After earning his doctorate at Oxford, his academic path took him further, to Australia. From 1968 to 1971, he worked as a Research Fellow in the History Department of the Australian National University in Canberra. His research topic during these years was Asia in the Second World War. In 1971, he returned to Germany, but, now in preparation for a postdoctoral thesis on the Asian area in World War II and supported by a grant from the German Research Foundation, he continued his travels to India, Taiwan, Japan, and the United States. In 1973, he completed his professor’s qualification at the University of Stuttgart with a thesis on India in World War II, and after a period as a university lecturer, he was appointed to a professorship there. He taught at the University of Stuttgart until 1995. In the early 1980s and in 1990, he held a visiting professorship at the University of New South Wales.

It is not easy to reduce the thematic diversity of Johannes H. Voigt's work to a common denominator. First of all, there are the works on German-British relations in the 19th century in connection with the Schleswig-Holstein question. The starting point for this research focus was the Kiel dissertation. Although he subsequently turned to other topics, he returned again and again in different variations to the Schleswig-Holstein keynote, not least in his work on the German-Australian botanist Ferdinand von Mueller from this region. In the later years of his life, Voigt was intensively engaged in the contemporary history of Schleswig-Holstein. His last essays, which bear clear autobiographical traits, describe life in his northern German homeland during the Second World War and in the post-war period.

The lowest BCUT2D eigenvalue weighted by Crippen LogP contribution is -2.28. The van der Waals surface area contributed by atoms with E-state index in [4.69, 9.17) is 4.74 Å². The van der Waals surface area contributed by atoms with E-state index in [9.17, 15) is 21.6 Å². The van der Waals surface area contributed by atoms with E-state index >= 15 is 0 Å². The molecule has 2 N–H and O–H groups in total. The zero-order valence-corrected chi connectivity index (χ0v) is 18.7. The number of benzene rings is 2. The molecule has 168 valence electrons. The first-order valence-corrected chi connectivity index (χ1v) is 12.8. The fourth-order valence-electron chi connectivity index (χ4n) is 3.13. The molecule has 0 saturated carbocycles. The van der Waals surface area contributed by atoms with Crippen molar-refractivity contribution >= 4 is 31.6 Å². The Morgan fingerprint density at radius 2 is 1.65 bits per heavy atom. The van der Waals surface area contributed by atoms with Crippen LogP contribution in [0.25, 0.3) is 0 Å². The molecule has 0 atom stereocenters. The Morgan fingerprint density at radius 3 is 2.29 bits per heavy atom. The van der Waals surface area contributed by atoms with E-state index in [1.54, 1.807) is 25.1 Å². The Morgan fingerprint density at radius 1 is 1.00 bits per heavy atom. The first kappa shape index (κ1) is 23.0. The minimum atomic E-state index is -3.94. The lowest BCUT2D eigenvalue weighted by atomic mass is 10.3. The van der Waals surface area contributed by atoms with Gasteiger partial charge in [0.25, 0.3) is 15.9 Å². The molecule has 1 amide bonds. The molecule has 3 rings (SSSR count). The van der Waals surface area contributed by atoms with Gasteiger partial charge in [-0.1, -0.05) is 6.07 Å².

The second research focus includes Indian history of the 19th and 20th centuries. Following his work on Max Müller and Indian historiography in the 19th century, Voigt has, since the 1970s, been primarily concerned with the India of the 20th century. Most important in this area was the professorial dissertation published in 1978 on India in the Second World War, which was published in English translation in 1988. In the nineties, various works were written on German-Jewish emigration to India during the National Socialist era. Among other things in 1999, he published together with the Indian Germanist Anil Bhatti, a collective volume that deals with those artists and intellectuals, who sought refuge in the Indian metropoles in the thirties and forties (Jewish Exile in India 1933-1945). At this time, Voigt was already researching in the archives in Berlin and Potsdam for his highly acclaimed late work Die Indienpolitik der DDR: Von den Anfängen bis zur Anerkennung (1952-1972). The extensive monograph, published in 2008, deals with the initiatives of the East German government to persuade the young Indian nation state to recognize it as a state.